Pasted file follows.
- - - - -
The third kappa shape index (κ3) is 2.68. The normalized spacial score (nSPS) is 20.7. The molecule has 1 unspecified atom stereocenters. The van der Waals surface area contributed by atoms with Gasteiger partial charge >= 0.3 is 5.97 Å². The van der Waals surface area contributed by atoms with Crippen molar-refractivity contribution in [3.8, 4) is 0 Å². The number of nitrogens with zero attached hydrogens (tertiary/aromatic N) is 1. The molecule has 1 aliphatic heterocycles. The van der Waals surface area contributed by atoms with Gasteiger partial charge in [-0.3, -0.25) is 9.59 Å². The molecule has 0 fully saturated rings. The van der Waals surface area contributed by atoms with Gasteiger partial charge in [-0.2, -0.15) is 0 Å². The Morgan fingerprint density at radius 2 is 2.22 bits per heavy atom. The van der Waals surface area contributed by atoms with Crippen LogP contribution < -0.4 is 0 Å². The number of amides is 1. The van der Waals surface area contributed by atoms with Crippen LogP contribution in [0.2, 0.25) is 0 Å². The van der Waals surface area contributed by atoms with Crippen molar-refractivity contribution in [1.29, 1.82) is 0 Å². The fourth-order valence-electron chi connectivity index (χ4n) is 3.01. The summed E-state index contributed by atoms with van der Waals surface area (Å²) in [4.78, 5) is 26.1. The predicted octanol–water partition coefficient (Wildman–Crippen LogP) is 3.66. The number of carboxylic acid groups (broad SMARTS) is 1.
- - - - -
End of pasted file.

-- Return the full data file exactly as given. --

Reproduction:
The third kappa shape index (κ3) is 2.68. The normalized spacial score (nSPS) is 20.7. The molecule has 1 unspecified atom stereocenters. The van der Waals surface area contributed by atoms with Gasteiger partial charge >= 0.3 is 5.97 Å². The van der Waals surface area contributed by atoms with Crippen molar-refractivity contribution in [3.8, 4) is 0 Å². The number of nitrogens with zero attached hydrogens (tertiary/aromatic N) is 1. The molecule has 1 aliphatic heterocycles. The van der Waals surface area contributed by atoms with Gasteiger partial charge in [-0.3, -0.25) is 9.59 Å². The molecule has 0 fully saturated rings. The van der Waals surface area contributed by atoms with Gasteiger partial charge in [-0.2, -0.15) is 0 Å². The Morgan fingerprint density at radius 2 is 2.22 bits per heavy atom. The van der Waals surface area contributed by atoms with Crippen LogP contribution < -0.4 is 0 Å². The number of amides is 1. The van der Waals surface area contributed by atoms with Crippen LogP contribution in [0.2, 0.25) is 0 Å². The van der Waals surface area contributed by atoms with Crippen molar-refractivity contribution in [1.29, 1.82) is 0 Å². The fourth-order valence-electron chi connectivity index (χ4n) is 3.01. The summed E-state index contributed by atoms with van der Waals surface area (Å²) in [4.78, 5) is 26.1. The predicted octanol–water partition coefficient (Wildman–Crippen LogP) is 3.66. The number of carboxylic acid groups (broad SMARTS) is 1.